Gwyneth Paltrow does it. So does Angelina Jolie, Oprah, Liv Tyler, Ben Affleck and Christy Turlington (to name a few). Beyonce did it to lose 20lbs quickly for DreamGirls. I’m talking about “detox” or “cleansing” diets.
What are detox/cleansing diets?
There are different variations of detox diets but all claim to clean out our bodies of chemicals and dietary toxins. The supposed result: weight loss, increased energy, better digestion. Another claim is that by allowing the cells in the gut to rest, they are able to grow stronger, resulting in a healthier gut.
You can ‘detox’ by eliminating certain foods from your diet- Oprah recently followed a 21-d detox diet in which she eliminated animal products, sugar, alcohol, caffeine and gluten. The stricter versions are liquid diets- lemonade (followed by Beyonce and others) or juice fasts where followers will drink anywhere from 32 to 90 oz juice/24 hours, and even water fasts. Many of these diets also suggest enemas. These diets vary in time- from 1 day to a few weeks.
Do they work?
There is no scientific evidence available to support any of the claims these diets make- only people’s testimonials. Most health professionals, myself included, will tell you that our body is able to “detoxify” itself naturally. Abstaining from food will not help you be healthier. In fact, fibre’s role is to help clean out the gut- so a diet that’s rich in vegetables, fruits, whole grains, beans and lentils and other lean proteins and water would be the perfect detox diet!
With summer coming up, you may be tempted by this supposed “quick fix” to weight loss. However, for the most part, these diets and fasts are an ineffective weight loss solution. If you do lose weight, it’ll mostly be water weight and you’ll most likely regain it... quickly. Any diet that eliminates major food groups (or food, for that matter!) is not sustainable- definitely not a long-term solution. Moreover, many of these diets are extremely low in calories. As a result, your body goes into ‘starvation mode’- your metabolic rate will decrease so you’re burning less calories at rest. Moreover, your body will hold on to its fat stores (because it’s more energy-efficient) and burn lean muscle... something you obviously want to avoid. When you start eating again, your body will more easily store those calories as fat and, as a result, you’ll regain the weight faster.
You need to eat to lose weight!
These diets also lack major nutrients: protein, an essential nutrient in helping you maintain lean muscle mass during weight loss, as well as fat, an essential nutrient that, among other things, is essential in helping you feel full after a meal. As a result, people claim to always feel hungry on these diets... something that is not only uncomfortable but can cause irritability and lead you to eat irrationally afterwards. Beyonce was quoted as saying: “I was hungry, therefore I was evil. When we wrapped the movies, I was so excited... I ate a whole dozen Krispy Kreme doughnuts”. It was also reported that she quickly regained the weight she had lost on the diet... a fact that’s ignored by followers of the same diets!
A dietitian calculated that the Master Cleanse diet (a well-known detox diet that consists of drinking 96 oz of lemonade with maple syrup and cayenne pepper a day) is 1300 calories. A woman should never eat less than 1200 calories and a man, never less than 1500 calories. So, for a woman, 1300 calories isn’t drastically restrictive. However, it lacks major nutrients. Why not eat 1300 calories of fibre-rich vegetables, fruits, whole grains, lean proteins and drink water?! You’re more likely to stick to a meal plan that includes real healthy foods, you’ll lose weight, and you’ll also have more energy to exercise- an important key to long-term weight loss!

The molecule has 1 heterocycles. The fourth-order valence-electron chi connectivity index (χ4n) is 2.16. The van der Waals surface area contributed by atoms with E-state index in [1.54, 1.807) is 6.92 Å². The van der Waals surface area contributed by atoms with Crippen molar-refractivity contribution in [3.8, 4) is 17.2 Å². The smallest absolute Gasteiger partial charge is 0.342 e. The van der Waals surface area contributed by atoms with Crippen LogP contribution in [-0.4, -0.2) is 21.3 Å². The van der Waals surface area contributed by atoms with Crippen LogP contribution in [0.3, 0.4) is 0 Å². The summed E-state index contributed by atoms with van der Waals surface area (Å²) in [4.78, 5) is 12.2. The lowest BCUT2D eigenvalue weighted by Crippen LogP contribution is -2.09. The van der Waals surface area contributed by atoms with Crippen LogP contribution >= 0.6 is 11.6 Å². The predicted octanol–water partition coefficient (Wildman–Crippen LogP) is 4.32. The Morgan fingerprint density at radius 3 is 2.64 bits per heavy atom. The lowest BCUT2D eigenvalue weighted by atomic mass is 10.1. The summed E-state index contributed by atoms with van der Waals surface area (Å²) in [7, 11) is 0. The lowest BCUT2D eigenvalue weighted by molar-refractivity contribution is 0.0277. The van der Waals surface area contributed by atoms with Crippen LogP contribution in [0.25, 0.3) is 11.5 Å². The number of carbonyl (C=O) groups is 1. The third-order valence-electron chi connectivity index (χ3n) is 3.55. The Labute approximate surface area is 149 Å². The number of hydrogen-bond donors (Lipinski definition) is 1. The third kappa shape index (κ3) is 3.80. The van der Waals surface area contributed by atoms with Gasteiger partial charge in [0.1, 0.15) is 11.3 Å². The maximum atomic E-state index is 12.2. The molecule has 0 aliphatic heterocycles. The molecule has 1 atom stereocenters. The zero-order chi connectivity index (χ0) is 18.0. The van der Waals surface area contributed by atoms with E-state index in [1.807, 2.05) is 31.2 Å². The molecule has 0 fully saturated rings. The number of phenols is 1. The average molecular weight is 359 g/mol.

Oftentimes, these diets are used to “jump start” weight loss, ie. They start with a strict “detox” diet for a few days and follow it with a weight loss program. Maybe. A diet (under the supervision or guidance of a Registered Dietitian or doctor) that restricts certain foods, ie. alcohol, sugar, animal products (if replaced by vegetable protein), can be useful in motivating someone to kick-start a weight loss program and perhaps feel ‘cleansed’. As long as the diet is not overly calorically-restrictive and includes all the major nutrients, it can be an effective motivational tool to start a healthy weight loss program... although, not necessary.
What are the risks?
Evidently, the extreme diets, (fasting- no food) are extremely dangerous. However, even restrictive diets can be dangerous if you’re not replacing the nutrients you’re eliminating. As a result, speak to your doctor and/or a Registered Dietitian before embarking on any diet.
Many of these detox diets will rightfully warn pregnant and breastfeeding women and women trying to become pregnant against trying them. Children should not be put on these diets. These diets can widely affect blood sugar levels so people with diabetes and low blood sugar (hypoglycaemia) should avoid them as well.
If you’re recovering from an illness or injury, suffer from anemia, have weakened immunity (ie. elderly), have heart problems, psychological problems (depression, bipolar disorder, prone to eating disorders), are underweight and/or suffer from migraines, you should not embark on these diets- they can exacerbate existing illnesses or delay healing/recovery.
Apart from irritability, side effects of liquid diets and fasts can include GI problems, ie. diarrhea and/or constipation, dizziness, difficulty concentrating, fatigue, depression, headaches, fainting, irregular heart beats, dehydration and even death.